TEN FEET ACROSS THE PACIFIC
Gerry Spiess heads Yankee Girl toward Hawaii

EPISODE TWO:
Gerry Spiess heads Yankee Girl
toward Hawaii
 

By Marlin Bree
Copyright 2005
From Broken Seas


PROLOGUE


In his 10-foot plywood boat, Yankee Girl, Gerry had shoved off from Long Beach, California, hoping to quickly pick up the South Pacific's steady and balmy trade winds. His first port of call, Honolulu, Hawaii, beckoned to the west. But the White Bear Lake, MN, sailor encountered problems with storms and a balky outboard.

* * *

He did not feel the first, gentle gust, but his engine speeded up from its usual fast idle.


Odd, Gerry thought, and, he looked up to see his sails starting to draw.


His boat was a wind ship again.


It was the beginning of the third stage of his trip to Hawaii, and, the one he looked forward to the most. He shut down the little outboard by choking it off and let the trade winds carry him to the islands.


Soaring along in the trades was a wonderful feeling, and, Yankee Girl was clearly enjoying herself, bowling along majestically on a peaceful, rolling sea. The Pacific was starting to live up to its legends.


In crossing the North Atlantic, he came to rely on his twin jibs to pull him along, but now he could try out his 180-square-foot spinnaker, set on two poles. The big red chute ballooned up in front of him, and, Yankee Girl picked up speed.


But it was not a comfortable ride with all that canvas up. Yankee Girl seemed not to handle or steer well; she would yaw a bit and need course correction. Frankly, she worried him.


After several hours, Gerry hauled it back down and again hoisted his twin jibs. In this arrangement his two 39-square foot jibs were both poled out from the bow to resemble two odd-shaped triangles. By sheeting each jib separately, he could control the sails perfectly from the safety of his cockpit.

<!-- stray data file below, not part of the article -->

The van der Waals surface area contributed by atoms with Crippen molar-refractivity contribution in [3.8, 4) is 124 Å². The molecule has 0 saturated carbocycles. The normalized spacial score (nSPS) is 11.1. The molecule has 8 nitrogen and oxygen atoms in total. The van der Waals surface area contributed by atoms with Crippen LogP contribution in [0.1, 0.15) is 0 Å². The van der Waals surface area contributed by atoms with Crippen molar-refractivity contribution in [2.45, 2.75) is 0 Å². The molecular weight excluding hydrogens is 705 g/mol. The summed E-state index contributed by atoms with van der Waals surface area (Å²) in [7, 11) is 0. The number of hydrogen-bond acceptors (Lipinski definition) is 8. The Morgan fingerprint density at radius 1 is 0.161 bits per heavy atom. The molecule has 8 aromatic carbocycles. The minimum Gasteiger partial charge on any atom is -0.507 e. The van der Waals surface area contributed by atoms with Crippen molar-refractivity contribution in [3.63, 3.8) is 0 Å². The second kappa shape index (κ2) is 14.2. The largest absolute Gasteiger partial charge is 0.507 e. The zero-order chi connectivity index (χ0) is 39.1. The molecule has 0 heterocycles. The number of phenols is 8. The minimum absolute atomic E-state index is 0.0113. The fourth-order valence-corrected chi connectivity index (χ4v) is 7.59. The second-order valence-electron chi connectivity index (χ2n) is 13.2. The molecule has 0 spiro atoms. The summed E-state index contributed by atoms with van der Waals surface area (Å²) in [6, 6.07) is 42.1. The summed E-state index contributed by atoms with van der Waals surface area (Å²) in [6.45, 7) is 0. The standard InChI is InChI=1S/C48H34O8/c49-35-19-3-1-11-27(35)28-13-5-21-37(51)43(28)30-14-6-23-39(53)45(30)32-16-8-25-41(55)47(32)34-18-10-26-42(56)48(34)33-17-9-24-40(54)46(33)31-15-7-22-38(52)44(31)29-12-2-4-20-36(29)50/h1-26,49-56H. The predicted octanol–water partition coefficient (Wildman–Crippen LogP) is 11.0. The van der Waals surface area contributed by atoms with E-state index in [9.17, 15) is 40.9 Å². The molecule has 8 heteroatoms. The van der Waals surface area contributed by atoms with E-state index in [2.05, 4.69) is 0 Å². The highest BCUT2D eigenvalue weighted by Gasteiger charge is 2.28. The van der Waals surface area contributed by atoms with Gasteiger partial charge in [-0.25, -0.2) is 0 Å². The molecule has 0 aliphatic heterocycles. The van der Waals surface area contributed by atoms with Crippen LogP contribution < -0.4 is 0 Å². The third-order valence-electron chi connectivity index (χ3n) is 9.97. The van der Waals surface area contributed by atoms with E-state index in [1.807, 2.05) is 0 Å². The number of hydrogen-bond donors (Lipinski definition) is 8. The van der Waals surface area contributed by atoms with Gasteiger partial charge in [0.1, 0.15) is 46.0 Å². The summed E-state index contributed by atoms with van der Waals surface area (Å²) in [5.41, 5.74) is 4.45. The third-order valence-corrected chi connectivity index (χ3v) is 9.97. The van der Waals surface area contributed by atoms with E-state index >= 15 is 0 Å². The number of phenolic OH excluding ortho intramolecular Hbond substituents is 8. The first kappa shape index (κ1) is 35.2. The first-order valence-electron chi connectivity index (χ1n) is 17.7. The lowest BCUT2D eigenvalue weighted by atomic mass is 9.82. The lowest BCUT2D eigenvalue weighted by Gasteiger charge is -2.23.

* * *

Yankee Girl steered herself in the trade winds without his hand on the helm and with perfect control. He noted with satisfaction that his speed was only a two-tenths of a knot slower than with the spinnaker.


Now in her element, the little boat began to eat up the miles. With the twin jibs pulling her along like small ponies, her daily run increased. Some days, she'd do 85 nautical miles - some days, 95.


Gerry relaxed in the open cockpit, enjoying his fine pocket cruiser in the trade winds and bright sunshine. This was the South Pacific he had hoped for.


As he peered into the water, he saw that its color had changed to a deep indigo blue. He reached over and cupped a handful just to admire its beauty.


For his navigation, he had two Davis plastic sextants. This included a sextant he bought for $20 and had used to cross the Atlantic. He mostly used the $20 one because he liked it so much.